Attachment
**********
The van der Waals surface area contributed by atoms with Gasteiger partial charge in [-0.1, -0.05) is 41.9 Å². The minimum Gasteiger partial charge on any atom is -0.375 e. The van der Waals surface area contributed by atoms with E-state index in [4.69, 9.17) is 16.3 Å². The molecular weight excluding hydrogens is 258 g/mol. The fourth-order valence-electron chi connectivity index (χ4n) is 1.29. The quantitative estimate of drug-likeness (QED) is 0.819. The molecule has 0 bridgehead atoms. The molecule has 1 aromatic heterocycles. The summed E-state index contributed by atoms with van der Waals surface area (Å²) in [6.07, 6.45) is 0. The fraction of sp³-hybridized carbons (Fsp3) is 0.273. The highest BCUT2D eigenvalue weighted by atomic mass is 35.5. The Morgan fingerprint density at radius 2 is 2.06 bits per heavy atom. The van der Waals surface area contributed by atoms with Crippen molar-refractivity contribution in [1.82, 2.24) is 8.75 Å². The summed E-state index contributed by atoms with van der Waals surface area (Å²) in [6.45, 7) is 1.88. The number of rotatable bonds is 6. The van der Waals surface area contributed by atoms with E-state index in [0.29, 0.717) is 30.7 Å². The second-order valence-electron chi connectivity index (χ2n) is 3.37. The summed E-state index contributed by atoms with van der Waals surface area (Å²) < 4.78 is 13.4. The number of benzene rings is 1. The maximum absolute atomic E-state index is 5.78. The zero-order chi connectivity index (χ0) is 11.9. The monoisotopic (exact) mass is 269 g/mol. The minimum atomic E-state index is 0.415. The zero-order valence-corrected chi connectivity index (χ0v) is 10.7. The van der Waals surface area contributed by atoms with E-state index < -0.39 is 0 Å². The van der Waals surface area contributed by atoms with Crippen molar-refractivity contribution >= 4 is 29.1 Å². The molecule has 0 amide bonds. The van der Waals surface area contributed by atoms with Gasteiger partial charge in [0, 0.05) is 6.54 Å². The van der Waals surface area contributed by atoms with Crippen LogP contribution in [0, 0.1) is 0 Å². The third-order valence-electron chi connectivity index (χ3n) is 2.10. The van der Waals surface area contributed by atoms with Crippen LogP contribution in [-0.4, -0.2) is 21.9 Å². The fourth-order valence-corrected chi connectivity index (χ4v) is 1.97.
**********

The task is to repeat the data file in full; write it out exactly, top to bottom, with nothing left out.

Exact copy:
The van der Waals surface area contributed by atoms with Gasteiger partial charge in [-0.1, -0.05) is 41.9 Å². The minimum Gasteiger partial charge on any atom is -0.375 e. The van der Waals surface area contributed by atoms with E-state index in [4.69, 9.17) is 16.3 Å². The molecular weight excluding hydrogens is 258 g/mol. The fourth-order valence-electron chi connectivity index (χ4n) is 1.29. The quantitative estimate of drug-likeness (QED) is 0.819. The molecule has 0 bridgehead atoms. The molecule has 1 aromatic heterocycles. The summed E-state index contributed by atoms with van der Waals surface area (Å²) in [6.07, 6.45) is 0. The fraction of sp³-hybridized carbons (Fsp3) is 0.273. The highest BCUT2D eigenvalue weighted by atomic mass is 35.5. The Morgan fingerprint density at radius 2 is 2.06 bits per heavy atom. The van der Waals surface area contributed by atoms with Crippen molar-refractivity contribution in [1.82, 2.24) is 8.75 Å². The summed E-state index contributed by atoms with van der Waals surface area (Å²) in [6.45, 7) is 1.88. The number of rotatable bonds is 6. The van der Waals surface area contributed by atoms with E-state index in [0.29, 0.717) is 30.7 Å². The second-order valence-electron chi connectivity index (χ2n) is 3.37. The summed E-state index contributed by atoms with van der Waals surface area (Å²) < 4.78 is 13.4. The number of benzene rings is 1. The maximum absolute atomic E-state index is 5.78. The zero-order chi connectivity index (χ0) is 11.9. The monoisotopic (exact) mass is 269 g/mol. The minimum atomic E-state index is 0.415. The zero-order valence-corrected chi connectivity index (χ0v) is 10.7. The van der Waals surface area contributed by atoms with E-state index < -0.39 is 0 Å². The van der Waals surface area contributed by atoms with Crippen molar-refractivity contribution >= 4 is 29.1 Å². The molecule has 0 amide bonds. The van der Waals surface area contributed by atoms with Gasteiger partial charge in [0, 0.05) is 6.54 Å². The van der Waals surface area contributed by atoms with Crippen LogP contribution in [0, 0.1) is 0 Å². The third-order valence-electron chi connectivity index (χ3n) is 2.10. The van der Waals surface area contributed by atoms with Crippen LogP contribution in [-0.4, -0.2) is 21.9 Å². The fourth-order valence-corrected chi connectivity index (χ4v) is 1.97.